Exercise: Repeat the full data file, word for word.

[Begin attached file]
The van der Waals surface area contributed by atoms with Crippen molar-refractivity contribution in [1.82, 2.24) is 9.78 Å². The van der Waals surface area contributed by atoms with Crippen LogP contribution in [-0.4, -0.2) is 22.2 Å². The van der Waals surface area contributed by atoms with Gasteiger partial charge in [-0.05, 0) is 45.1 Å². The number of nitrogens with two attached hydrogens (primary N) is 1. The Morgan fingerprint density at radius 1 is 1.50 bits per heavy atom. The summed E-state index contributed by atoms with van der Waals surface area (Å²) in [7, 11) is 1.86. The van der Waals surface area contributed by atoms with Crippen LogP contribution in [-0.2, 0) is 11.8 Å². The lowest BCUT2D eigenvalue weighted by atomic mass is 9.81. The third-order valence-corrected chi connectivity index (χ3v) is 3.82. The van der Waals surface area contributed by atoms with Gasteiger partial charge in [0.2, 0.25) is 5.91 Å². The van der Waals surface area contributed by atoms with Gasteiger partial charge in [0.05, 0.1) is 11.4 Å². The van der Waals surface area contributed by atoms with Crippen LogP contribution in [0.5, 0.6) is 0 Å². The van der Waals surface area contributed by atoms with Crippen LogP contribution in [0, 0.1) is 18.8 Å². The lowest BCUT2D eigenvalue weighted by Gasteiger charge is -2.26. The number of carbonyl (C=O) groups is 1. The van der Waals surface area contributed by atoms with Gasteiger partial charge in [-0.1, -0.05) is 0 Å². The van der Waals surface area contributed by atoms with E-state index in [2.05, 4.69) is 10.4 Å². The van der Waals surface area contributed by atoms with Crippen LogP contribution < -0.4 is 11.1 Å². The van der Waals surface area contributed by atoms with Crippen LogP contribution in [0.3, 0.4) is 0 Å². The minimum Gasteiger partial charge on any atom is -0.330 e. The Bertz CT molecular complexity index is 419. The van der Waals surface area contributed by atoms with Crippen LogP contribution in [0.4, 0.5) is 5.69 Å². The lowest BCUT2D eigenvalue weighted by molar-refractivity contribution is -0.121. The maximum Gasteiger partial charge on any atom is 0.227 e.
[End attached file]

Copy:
The van der Waals surface area contributed by atoms with Crippen molar-refractivity contribution in [1.82, 2.24) is 9.78 Å². The van der Waals surface area contributed by atoms with Crippen LogP contribution in [-0.4, -0.2) is 22.2 Å². The van der Waals surface area contributed by atoms with Gasteiger partial charge in [-0.05, 0) is 45.1 Å². The number of nitrogens with two attached hydrogens (primary N) is 1. The Morgan fingerprint density at radius 1 is 1.50 bits per heavy atom. The summed E-state index contributed by atoms with van der Waals surface area (Å²) in [7, 11) is 1.86. The van der Waals surface area contributed by atoms with Crippen LogP contribution in [-0.2, 0) is 11.8 Å². The lowest BCUT2D eigenvalue weighted by atomic mass is 9.81. The third-order valence-corrected chi connectivity index (χ3v) is 3.82. The van der Waals surface area contributed by atoms with Gasteiger partial charge in [0.2, 0.25) is 5.91 Å². The van der Waals surface area contributed by atoms with Gasteiger partial charge in [0.05, 0.1) is 11.4 Å². The van der Waals surface area contributed by atoms with Crippen LogP contribution in [0.5, 0.6) is 0 Å². The van der Waals surface area contributed by atoms with Crippen LogP contribution in [0, 0.1) is 18.8 Å². The lowest BCUT2D eigenvalue weighted by Gasteiger charge is -2.26. The number of carbonyl (C=O) groups is 1. The van der Waals surface area contributed by atoms with Gasteiger partial charge in [-0.1, -0.05) is 0 Å². The van der Waals surface area contributed by atoms with E-state index in [2.05, 4.69) is 10.4 Å². The van der Waals surface area contributed by atoms with Crippen LogP contribution < -0.4 is 11.1 Å². The van der Waals surface area contributed by atoms with Crippen LogP contribution in [0.3, 0.4) is 0 Å². The minimum Gasteiger partial charge on any atom is -0.330 e. The Bertz CT molecular complexity index is 419. The van der Waals surface area contributed by atoms with Crippen LogP contribution in [0.4, 0.5) is 5.69 Å². The lowest BCUT2D eigenvalue weighted by molar-refractivity contribution is -0.121. The maximum Gasteiger partial charge on any atom is 0.227 e.